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Jim Crow Laws Read about how the Jim Crow acts started, how they enforced segregation in the South, and how they treated African Americans. Pages 1-2 cYw/T0uMObe69SI/AAAAAAAAAMs/-UZJrZBJW5s/s1600/Jim-crow-laws.jpg

By: Greta Jorgenson

By: Greta Jorgenson

History of Jim Crow - Jim Crow laws have an interesting background. The name Jim Crow comes from a play that white men used to perform. The civil war had just ended, and the white southerners were aggravated that former black slaves were now freed. To show their anger they would dress up like black men and do stupid things. The name of the character was Jim Crow. The creator and performer of this act was named Thomas Dartmouth. The white people loved this, and started being more against the African Americans. Jim Crow Laws- The Jim Crow laws are laws that enforced segregation and encourage discrimination. They were named after the act of Jim Crow. The laws were technically legal, because the southerners found loopholes in the laws. They gave blacks the right to do everything that the whites could, they were just separated. They used the quote “separate but equal.” The problem was that the things the whites got to use were a lot nicer, and the blacks were often stuck with the white people’s old used things. The term “separate but not equal” was then often quoted by African Americans.

There were many laws and rules that the Blacks had to follow. Some of the rules include: Black men cannot shake hands with white men, both races are not allowed to dine together, blacks should show no affection in public, and both races should be separated. If caught breaking any of these laws, the African Americans may have to go to jail. These laws were enforced from the year of 1877 to the mid-1960s.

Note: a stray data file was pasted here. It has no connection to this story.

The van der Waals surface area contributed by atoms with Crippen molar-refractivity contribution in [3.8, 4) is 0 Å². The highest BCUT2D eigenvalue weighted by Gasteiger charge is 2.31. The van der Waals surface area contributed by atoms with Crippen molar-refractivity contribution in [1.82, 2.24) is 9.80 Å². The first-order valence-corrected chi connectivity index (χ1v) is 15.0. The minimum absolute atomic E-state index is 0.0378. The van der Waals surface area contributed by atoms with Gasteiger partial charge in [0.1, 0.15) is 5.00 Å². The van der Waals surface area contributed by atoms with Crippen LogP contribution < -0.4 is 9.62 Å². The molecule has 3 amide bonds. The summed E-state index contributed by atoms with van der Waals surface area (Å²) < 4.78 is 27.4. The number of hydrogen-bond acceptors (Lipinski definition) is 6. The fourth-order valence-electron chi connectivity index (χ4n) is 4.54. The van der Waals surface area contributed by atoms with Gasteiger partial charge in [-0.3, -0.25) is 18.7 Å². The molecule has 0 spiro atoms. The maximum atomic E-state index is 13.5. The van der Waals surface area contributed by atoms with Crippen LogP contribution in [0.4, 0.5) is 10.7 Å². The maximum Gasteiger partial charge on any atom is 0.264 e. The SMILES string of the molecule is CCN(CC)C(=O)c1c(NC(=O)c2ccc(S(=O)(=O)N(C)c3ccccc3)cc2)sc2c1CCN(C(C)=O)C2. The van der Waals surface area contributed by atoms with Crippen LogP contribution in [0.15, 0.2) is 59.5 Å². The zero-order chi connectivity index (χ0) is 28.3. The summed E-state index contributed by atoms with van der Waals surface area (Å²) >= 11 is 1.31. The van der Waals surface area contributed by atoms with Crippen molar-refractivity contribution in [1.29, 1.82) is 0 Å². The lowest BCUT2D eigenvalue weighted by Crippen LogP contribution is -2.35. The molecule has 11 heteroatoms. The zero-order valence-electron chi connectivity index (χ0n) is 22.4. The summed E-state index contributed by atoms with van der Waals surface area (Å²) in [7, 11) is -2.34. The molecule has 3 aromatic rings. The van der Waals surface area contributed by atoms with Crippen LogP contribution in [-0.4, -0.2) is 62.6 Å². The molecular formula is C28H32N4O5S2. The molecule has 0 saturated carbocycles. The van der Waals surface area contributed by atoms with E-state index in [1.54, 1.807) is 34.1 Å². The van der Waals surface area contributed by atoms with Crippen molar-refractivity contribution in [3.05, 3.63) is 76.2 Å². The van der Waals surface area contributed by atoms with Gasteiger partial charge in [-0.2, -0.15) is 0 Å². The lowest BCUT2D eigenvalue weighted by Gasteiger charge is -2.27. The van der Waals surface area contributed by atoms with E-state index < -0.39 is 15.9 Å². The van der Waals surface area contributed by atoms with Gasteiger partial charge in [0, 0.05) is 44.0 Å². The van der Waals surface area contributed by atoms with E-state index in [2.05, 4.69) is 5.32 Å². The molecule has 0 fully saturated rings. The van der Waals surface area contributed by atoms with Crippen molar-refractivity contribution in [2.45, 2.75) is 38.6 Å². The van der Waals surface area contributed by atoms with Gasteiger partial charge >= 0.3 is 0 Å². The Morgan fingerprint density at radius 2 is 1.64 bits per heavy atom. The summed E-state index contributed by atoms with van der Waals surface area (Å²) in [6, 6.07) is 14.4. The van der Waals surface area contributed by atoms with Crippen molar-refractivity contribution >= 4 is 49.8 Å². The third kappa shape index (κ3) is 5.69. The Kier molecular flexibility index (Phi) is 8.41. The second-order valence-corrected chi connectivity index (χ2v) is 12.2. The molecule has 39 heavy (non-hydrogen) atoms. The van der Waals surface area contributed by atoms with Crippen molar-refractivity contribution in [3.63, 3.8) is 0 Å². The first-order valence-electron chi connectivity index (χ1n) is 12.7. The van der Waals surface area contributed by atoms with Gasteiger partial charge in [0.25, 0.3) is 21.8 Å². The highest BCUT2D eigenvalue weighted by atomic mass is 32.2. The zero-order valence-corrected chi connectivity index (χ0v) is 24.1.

Plessy VS. Ferguson- The Plessy VS. Ferguson court verdict was the main start of segregation. One day a black man decided to ride on a white train car. When they tried to kick him out he said he was now free, so that meant he had the right to ride the train. Later in court he was told that he did have the right to ride the train, but he had to sit in the black car. After hearing the verdict, signs went up everywhere separating the races. During segregation, there was a black entrance and a white entrance, a black diner and a white diner. The Jim Crow laws made this legal, and gave police the right to arrest a black man for going into a white’s only place. The areas for blacks were almost always older and more run down than the places for whites.

Riots- The African Americans got tired of being treated this way and would often protest. They would protest in several different ways. Some of these ways included sit ins, speeches, standing in the street with signs, and boycotts. All ages would participate in

these acts. Many became deadly, and a lot of African Americans went to jail or were charged. There are several memorable protests, such as Rosa Park on the bus, the bus boycott, and the speech that ended the Jim Crow laws- Martian Luther’s “I had a dream.”

This woman is standing on either a sidewalk or

After Jim Crow-

the street. She is getting

After Jim Crow laws and segregation, she doesn’t believe in the Jim African Americans Crow laws or segregation. still suffered a lot. Whites would not hire them for a job and would try to make their lives miserable. It took many years for the African Americans to be viewed as a citizen and as equal as a her point across that

white. In current day many different races live in American and they are mostly viewed as equal. Most people are fully accepting of the different cultures, but sadly, some individuals still view them as a lower class. Compared to how the different races were treated a hundred years ago, America is much more accepting current day.

African Americans and whites working together.

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